Martin Hayward, Founder – Hayward Strategy and Futures

The sky didn’t fall down in 2016, and it won’t in 2017.

The rather hysterical reaction to a democratically agreed Brexit, mirrored to a degree by the Trump victory in the U.S. masks some very important lessons for retailers to understand about changing consumer attitudes to life, commerce, politics and shopping. Despite the enormity of the votes, these are still weak signals in the marketplace, but 2017 will be the year that they start to manifest themselves as fundamental changes in the consumer psyche.

Looking behind the politics, it is clear that the aspirations of the ‘chatterati’ and many international businesses could be drifting away from the aspirations of the mass population. Globalisation of politics, cultures and business is looking less appealing as some of the realities become clearer – many people don’t want to be nationless and equally don’t want to deal with nationless companies who have interesting takes on tax and employee benefits.

The digital economy is in many ways behind a lot of the changes, opening markets beyond their traditional geographic borders and driving ever more efficiency. On-line shopping is clearly popular, but the realities of what this new digital world looks like are starting to be better understood. It’s not much fun buying and reading books online so we’re starting to see e-books decline and real bookstores open again. Buying music online isn’t much fun, so performance concerts are becoming over-subscribed.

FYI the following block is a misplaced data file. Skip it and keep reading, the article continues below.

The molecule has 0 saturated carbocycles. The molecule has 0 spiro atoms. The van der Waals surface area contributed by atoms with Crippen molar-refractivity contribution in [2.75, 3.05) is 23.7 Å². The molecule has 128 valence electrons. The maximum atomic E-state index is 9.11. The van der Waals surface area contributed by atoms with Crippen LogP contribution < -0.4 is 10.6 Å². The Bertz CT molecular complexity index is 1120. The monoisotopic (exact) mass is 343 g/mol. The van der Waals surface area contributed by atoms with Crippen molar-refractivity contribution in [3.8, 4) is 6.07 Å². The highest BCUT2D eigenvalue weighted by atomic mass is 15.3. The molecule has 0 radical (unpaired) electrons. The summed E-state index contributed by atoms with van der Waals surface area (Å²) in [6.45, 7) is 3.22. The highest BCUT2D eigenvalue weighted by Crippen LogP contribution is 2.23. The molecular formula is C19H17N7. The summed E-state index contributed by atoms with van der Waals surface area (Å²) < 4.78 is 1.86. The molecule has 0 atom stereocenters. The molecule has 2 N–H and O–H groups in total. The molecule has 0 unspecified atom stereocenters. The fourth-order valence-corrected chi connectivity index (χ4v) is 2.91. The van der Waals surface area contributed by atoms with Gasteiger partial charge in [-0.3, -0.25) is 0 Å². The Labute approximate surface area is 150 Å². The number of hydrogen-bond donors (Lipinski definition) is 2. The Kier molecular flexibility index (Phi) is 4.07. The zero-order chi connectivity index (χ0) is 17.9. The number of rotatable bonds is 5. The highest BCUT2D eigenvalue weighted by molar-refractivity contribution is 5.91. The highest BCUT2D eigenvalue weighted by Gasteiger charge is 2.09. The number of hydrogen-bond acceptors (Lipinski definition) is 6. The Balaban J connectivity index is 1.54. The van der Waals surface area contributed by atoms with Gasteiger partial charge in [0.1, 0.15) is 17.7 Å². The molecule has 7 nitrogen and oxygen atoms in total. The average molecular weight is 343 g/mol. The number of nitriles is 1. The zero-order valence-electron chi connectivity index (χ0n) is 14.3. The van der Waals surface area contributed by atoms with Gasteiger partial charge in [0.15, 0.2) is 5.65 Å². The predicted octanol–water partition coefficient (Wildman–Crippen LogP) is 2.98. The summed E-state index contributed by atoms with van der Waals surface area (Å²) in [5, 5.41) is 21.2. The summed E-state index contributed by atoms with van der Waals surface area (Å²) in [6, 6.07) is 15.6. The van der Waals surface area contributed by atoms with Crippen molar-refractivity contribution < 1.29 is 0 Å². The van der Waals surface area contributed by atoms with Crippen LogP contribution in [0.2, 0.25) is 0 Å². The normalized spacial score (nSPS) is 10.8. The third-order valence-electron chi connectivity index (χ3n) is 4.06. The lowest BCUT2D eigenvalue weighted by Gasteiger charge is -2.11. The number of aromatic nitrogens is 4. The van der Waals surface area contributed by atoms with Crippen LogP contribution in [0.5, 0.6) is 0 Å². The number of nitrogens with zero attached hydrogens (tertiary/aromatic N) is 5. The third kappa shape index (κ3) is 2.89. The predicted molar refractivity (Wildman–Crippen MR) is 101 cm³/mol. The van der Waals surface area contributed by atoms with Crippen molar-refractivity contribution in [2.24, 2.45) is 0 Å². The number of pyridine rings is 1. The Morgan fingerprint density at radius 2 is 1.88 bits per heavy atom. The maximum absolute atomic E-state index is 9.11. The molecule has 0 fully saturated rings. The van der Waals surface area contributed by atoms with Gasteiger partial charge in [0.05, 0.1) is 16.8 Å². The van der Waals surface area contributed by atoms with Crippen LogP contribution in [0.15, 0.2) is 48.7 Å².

But we’re telling consumers that the new digital economy is the future, friction free and painless, with everything delivered to our door in moments. No need to go out ever again. The much lauded ‘gig economy’ is however sometimes just transferring decent pensioned jobs into minimum wage and contract free roles as companies like Amazon recruit warehouse workers to walk in circles and frequently subcontract deliveries to cash in hand couriers.

Many of these ‘new economy’ companies rely on a pool of low paid, off the radar employees to make the economics work. Interestingly, in the grocery sector where delivery is by real employees, the industry estimates that the supermarkets make a loss on every order – home delivery isn’t really economic. The dream of these new businesses is ultimately to have no employees at all and to deliver by drone and driverless vehicles at which stage they can dispense with their ‘non-employees’, but that is a way off.

But, the reality of ‘efficiency’ is beginning to dawn on consumers just as it did with cheap flights, where the budget airlines were forced to improve customer service, and just as it did with call centres which are now frequently being re-located back to the UK.